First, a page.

Hospital Patterns of Medical Management Strategy Use for Patients With Non–ST-Elevation Myocardial Infarction and 3-Vessel or Left Main Coronary Artery Disease

Ralf E. Harskamp, MD; Tracy Y. Wang, MD, MHS, MSc; Deepak L. Bhatt, MD, MPH; Stephen D. Wiviott, MD; Ezra A. Amsterdam, MD; Shuang Li, MS; Laine Thomas, PhD; Robbert J. de Winter, MD, PhD; Matthew T. Roe, MD, MHS

Disclosures

Am Heart J. 2014;167(3):355-362. 

In This Article

Results

Hospital-level use of Medical Management and Temporal Trends

Among the overall population of 42,535 patients with 3VD/LMD from 423 hospitals, 7,487 patients (17.6%: interquartile range 16%-19.4%) were medically managed. The remaining patients were treated with either surgical or percutaneous coronary revascularization. The proportion of patients who were medically managed remained relatively stable during each quarter of the analysis, with no significant change over time (Figure 2, P for trend = 0.11). Nevertheless, we observed temporal shifts in the use patterns of PCI and CABG over this time period.

Figure 2.

Trends in the Use of Medical Management, PCI, and CABG. This figure displays the percentage of patients treated with a medical management strategy, PCI, and CABG for each quarter between January 1, 2007 and March 31, 2012, at 423 hospitals in the U.S. Cochran-Armitage Trend test for medical management one-sided P: .11, for PCI: P < .001, for CABG: P < .001. CABG, coronary artery bypass grafting; MMS, medical management strategy; PCI, percutaneous coronary intervention; U.S. United States.

Among the primary analysis cohort of 316 hospitals treating at least 25 patients throughout the duration of the study period, the hospital-level use of MMS varied widely (median 17.1%, range 0–44.8%, P < .0001; Figure 3). A similar variation in MMS use was found in the sensitivity analysis that assessed MMS use at 69 hospitals that consistently submitted data every quarter to the ACTION Registry–GWTG during the 5-year analysis time period (Figure 4).

Figure 3.

Hospital-level Variation of Medical Management Use Among All 316 Hospitals. Hospital-level variation of medical management use (%) with 95% CI over the 5-year analysis time period (2007–2012) in 316 hospitals with an adequate volume of NSTEMI patients. CI, confidence interval; NSTEMI, non–ST-segment elevation myocardial infarction.

Figure 4.

Hospital-level Variation of Medical Management Use in Consistently Reporting Hospitals. Hospital-level variation of medical management use (%) with 95% CI over the 5-year analysis time period (2007–2012) for the 69 hospitals with an adequate volume of patients that consistently submitted data to ACTION Registry–GWTG for each quarter.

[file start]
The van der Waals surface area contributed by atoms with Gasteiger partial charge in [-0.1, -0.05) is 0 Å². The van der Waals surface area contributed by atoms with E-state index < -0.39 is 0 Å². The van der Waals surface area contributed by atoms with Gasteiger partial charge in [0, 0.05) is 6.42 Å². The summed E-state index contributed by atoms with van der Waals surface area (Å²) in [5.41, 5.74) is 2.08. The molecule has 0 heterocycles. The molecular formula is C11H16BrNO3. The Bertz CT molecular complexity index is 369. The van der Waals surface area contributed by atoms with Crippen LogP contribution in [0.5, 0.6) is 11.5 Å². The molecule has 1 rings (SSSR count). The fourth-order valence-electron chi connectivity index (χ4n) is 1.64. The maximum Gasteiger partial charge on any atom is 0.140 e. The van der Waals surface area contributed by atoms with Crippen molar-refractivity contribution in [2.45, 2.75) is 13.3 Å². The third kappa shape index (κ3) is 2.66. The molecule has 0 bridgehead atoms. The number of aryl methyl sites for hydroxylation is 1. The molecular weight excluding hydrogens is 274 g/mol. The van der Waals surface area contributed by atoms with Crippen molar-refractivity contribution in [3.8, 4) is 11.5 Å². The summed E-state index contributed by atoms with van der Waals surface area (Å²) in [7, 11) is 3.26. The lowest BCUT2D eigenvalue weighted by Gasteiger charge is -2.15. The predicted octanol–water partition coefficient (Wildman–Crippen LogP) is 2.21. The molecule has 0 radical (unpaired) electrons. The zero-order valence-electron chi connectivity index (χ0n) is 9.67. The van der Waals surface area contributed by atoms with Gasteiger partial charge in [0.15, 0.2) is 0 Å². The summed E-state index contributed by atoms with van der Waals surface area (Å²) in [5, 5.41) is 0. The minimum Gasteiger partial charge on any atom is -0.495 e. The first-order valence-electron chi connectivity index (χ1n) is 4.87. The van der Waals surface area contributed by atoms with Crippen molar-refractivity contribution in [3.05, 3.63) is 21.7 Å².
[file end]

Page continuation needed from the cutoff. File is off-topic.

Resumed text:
Hospital Characteristics

As shown in Table I, hospitals in the lowest tertile of MMS use were more likely to be located in the western region whereas hospitals in the highest tertile of MMS use were more likely to be located in the southern region. Additionally, hospitals in the highest tertile of MMS use were more likely to have an academic affiliation. Finally, hospitals in the middle tertile of MMS use had the highest annual volume of CABG procedures.

Patient Characteristics

Patients who were medically managed were older, more frequently African-American, and more frequently presented with congestive heart failure compared with patients who subsequently underwent PCI or CABG surgery after coronary angiography (online Appendix). These patients were more frequently insured by Medicare or Medicaid and less often with private insurance. Apart from smoking, other cardiovascular risk factors were all more prevalent in patients with a MMS. Therefore, the predicted and observed unadjusted mortality was about three times higher compared with patients who underwent coronary revascularization (7.8% vs. 2.6% after PCI and 3.0% after CABG).

Patient Characteristics Across Hospital Tertiles. Differences in patient baseline characteristics were also demonstrated across hospital tertiles, with a higher proportion of African-American and uninsured patients among hospitals that were in the highest tertile of MMS use (Table II). Isolated left-main disease, without significant disease in the 3 major epicardial vessels, occurred in a minority of patients and was similar across hospital tertiles (low MMS use: 4.9%, intermediate MMS use: 4.7%, high MMS use: 5.1%, P = .17). The predicted mortality risk was similar across hospital tertiles and unadjusted in-hospital mortality rates were <4% in each tertile. The use of both PCI and CABG was highest for patients from hospitals in the lowest tertile of MMS use, with sequential decreases in the use of both types of revascularization procedures, from the lowest to highest tertiles. Discharge medications and interventions were utilized to a similar extent across hospital tertiles, with the exception of cardiac rehabilitation referral, which was most commonly utilized among hospitals in the lowest tertile of MMS use.

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